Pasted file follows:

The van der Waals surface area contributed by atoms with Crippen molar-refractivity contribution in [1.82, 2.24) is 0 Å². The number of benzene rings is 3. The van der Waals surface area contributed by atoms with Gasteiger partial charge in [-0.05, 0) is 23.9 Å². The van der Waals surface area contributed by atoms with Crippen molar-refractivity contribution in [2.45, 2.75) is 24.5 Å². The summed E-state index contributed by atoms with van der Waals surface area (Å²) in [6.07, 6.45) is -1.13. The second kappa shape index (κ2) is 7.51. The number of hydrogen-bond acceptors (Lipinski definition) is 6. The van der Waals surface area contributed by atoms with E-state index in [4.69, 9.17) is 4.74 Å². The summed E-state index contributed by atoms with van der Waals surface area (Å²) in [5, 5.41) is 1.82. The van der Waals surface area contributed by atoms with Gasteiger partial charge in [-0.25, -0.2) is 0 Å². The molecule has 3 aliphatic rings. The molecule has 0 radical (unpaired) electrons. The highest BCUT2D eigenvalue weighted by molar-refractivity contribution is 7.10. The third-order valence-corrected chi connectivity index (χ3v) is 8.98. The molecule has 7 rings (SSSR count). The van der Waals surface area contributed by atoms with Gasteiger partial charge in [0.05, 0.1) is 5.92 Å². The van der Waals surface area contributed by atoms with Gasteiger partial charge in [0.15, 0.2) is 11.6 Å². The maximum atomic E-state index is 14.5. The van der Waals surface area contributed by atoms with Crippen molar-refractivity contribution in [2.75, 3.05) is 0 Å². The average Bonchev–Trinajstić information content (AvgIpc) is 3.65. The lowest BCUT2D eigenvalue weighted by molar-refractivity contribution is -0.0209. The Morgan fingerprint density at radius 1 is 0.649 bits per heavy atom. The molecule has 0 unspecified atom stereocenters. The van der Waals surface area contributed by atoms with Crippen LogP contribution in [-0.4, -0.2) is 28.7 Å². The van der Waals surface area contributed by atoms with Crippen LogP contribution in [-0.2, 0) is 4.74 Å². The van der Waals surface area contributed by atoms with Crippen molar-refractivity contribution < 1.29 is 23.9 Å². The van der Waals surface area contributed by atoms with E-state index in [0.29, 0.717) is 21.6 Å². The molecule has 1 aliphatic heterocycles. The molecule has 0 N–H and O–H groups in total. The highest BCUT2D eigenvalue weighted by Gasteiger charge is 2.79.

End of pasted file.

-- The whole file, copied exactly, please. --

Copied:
The van der Waals surface area contributed by atoms with Crippen molar-refractivity contribution in [1.82, 2.24) is 0 Å². The number of benzene rings is 3. The van der Waals surface area contributed by atoms with Gasteiger partial charge in [-0.05, 0) is 23.9 Å². The van der Waals surface area contributed by atoms with Crippen molar-refractivity contribution in [2.45, 2.75) is 24.5 Å². The summed E-state index contributed by atoms with van der Waals surface area (Å²) in [6.07, 6.45) is -1.13. The second kappa shape index (κ2) is 7.51. The number of hydrogen-bond acceptors (Lipinski definition) is 6. The van der Waals surface area contributed by atoms with E-state index in [4.69, 9.17) is 4.74 Å². The summed E-state index contributed by atoms with van der Waals surface area (Å²) in [5, 5.41) is 1.82. The van der Waals surface area contributed by atoms with Gasteiger partial charge in [-0.25, -0.2) is 0 Å². The molecule has 3 aliphatic rings. The molecule has 0 radical (unpaired) electrons. The highest BCUT2D eigenvalue weighted by molar-refractivity contribution is 7.10. The third-order valence-corrected chi connectivity index (χ3v) is 8.98. The molecule has 7 rings (SSSR count). The van der Waals surface area contributed by atoms with Gasteiger partial charge in [0.05, 0.1) is 5.92 Å². The van der Waals surface area contributed by atoms with Gasteiger partial charge in [0.15, 0.2) is 11.6 Å². The maximum atomic E-state index is 14.5. The van der Waals surface area contributed by atoms with Crippen molar-refractivity contribution in [2.75, 3.05) is 0 Å². The average Bonchev–Trinajstić information content (AvgIpc) is 3.65. The lowest BCUT2D eigenvalue weighted by molar-refractivity contribution is -0.0209. The Morgan fingerprint density at radius 1 is 0.649 bits per heavy atom. The molecule has 0 unspecified atom stereocenters. The van der Waals surface area contributed by atoms with Crippen LogP contribution in [-0.4, -0.2) is 28.7 Å². The van der Waals surface area contributed by atoms with Crippen LogP contribution in [-0.2, 0) is 4.74 Å². The van der Waals surface area contributed by atoms with Crippen molar-refractivity contribution < 1.29 is 23.9 Å². The van der Waals surface area contributed by atoms with E-state index in [0.29, 0.717) is 21.6 Å². The molecule has 1 aliphatic heterocycles. The molecule has 0 N–H and O–H groups in total. The highest BCUT2D eigenvalue weighted by Gasteiger charge is 2.79.